I’ve used the fantastic Logitech MX Master mice at home and on the road for a few years now. The latest incarnation is the Logitech MX Master 3, which has USB-C support for charging, and a long-lasting battery. However, for a few months now, I’ve experienced slight discomfort in my right wrist. I’m left-handed, but I settled on using it with my right hand since purchasing my first mouse decades ago. I’ve never had this issue before, so I started evaluating where the discomfort and slight pain originated.
It isn’t rare to experience slight pain when muscle tissue is torn and repaired after gym exercises. Then Logitech announced their newest mouse – the Logitech MX Ergo. It’s a trackball – thus, the mouse doesn’t move, but you move the cursor with your thumb.
I’m not a stranger to trackballs, but it’s been – at least – 15 years since I last used one. It is time to give it a try, and I hope my wrist will be pain-free in time.
Tech specs and pricing
The device costs exactly 75 € (~$86) before taxes. Not super cheap, but not too expensive either. You could expect it to last for years with this price point. In a way, it feels like an eternal device if you take care of it regularly.
It has a sensitivity of 320 to 440 dpi, which should be detailed enough for any work. The battery should last four months, but this is, of course, dependent on your usage pattern. I think the previous Logitech MX Master mice promised three months, and I usually ended up charging the device after six weeks. It’s not a huge issue, as you can still use the device when it’s charging.
It weighs 164 grams, but when you had the steel plate to the bottom (pictured above), it was a hefty 256 grams. I don’t mind, as I rarely carry this elsewhere.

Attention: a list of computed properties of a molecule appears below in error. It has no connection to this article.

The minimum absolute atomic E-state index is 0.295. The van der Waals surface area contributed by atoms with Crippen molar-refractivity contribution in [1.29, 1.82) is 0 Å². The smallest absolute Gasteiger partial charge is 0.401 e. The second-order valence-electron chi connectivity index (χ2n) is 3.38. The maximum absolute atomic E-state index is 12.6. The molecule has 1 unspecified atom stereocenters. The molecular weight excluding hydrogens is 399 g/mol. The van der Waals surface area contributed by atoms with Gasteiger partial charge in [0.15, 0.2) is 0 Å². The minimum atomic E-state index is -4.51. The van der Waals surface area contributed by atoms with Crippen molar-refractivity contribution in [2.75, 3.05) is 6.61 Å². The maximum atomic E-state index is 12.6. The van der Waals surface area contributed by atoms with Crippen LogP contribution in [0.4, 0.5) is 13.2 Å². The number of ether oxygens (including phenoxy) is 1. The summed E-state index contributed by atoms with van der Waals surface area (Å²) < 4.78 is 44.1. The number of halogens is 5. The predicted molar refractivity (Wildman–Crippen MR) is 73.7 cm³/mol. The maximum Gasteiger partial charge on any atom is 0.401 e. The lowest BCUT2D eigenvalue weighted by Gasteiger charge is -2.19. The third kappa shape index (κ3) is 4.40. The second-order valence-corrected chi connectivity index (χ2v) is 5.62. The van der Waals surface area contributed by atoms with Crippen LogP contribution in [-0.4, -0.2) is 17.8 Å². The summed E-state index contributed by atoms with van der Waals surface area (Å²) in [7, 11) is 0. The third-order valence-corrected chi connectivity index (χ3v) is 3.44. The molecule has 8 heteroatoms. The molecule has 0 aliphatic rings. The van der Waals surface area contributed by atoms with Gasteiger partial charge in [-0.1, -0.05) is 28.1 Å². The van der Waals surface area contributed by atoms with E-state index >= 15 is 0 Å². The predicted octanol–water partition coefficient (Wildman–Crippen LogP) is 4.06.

About the steel plate. It connects with strong magnets, allowing you to shield the brittle bottom of the mouse from scratches, but also allows for another feature: You can tilt the mouse by 20 degrees to make it more comfortable for someone like me. I ended up using the mouse in this angled mode at all times – it’s super comfortable.
Beyond the actual trackball, the device has a scroll wheel that also allows for horizontal scrolling. This is slightly cumbersome, and it’s reversed for me – I couldn’t find a setting to configure this. The middle button allows for quickly changing the connection between the USB dongle and Bluetooth. Useless, as once it’s configured with the dongle, you never need to switch to Bluetooth any longer. I wish this button would be used for something else.
Then there are the back and forward buttons and a third button for more detailed work. It slows down the trackball when you need to work in pixel-perfect apps. I usually click this button when I need to take a screenshot, and when zooming in, I need to select “just two more pixels.”
The dongle is the usual USB-A dongle. It’s small enough to be left on the laptop at all times, but I use it on my Anker USB hub, about a meter away from the mouse.
Using the trackball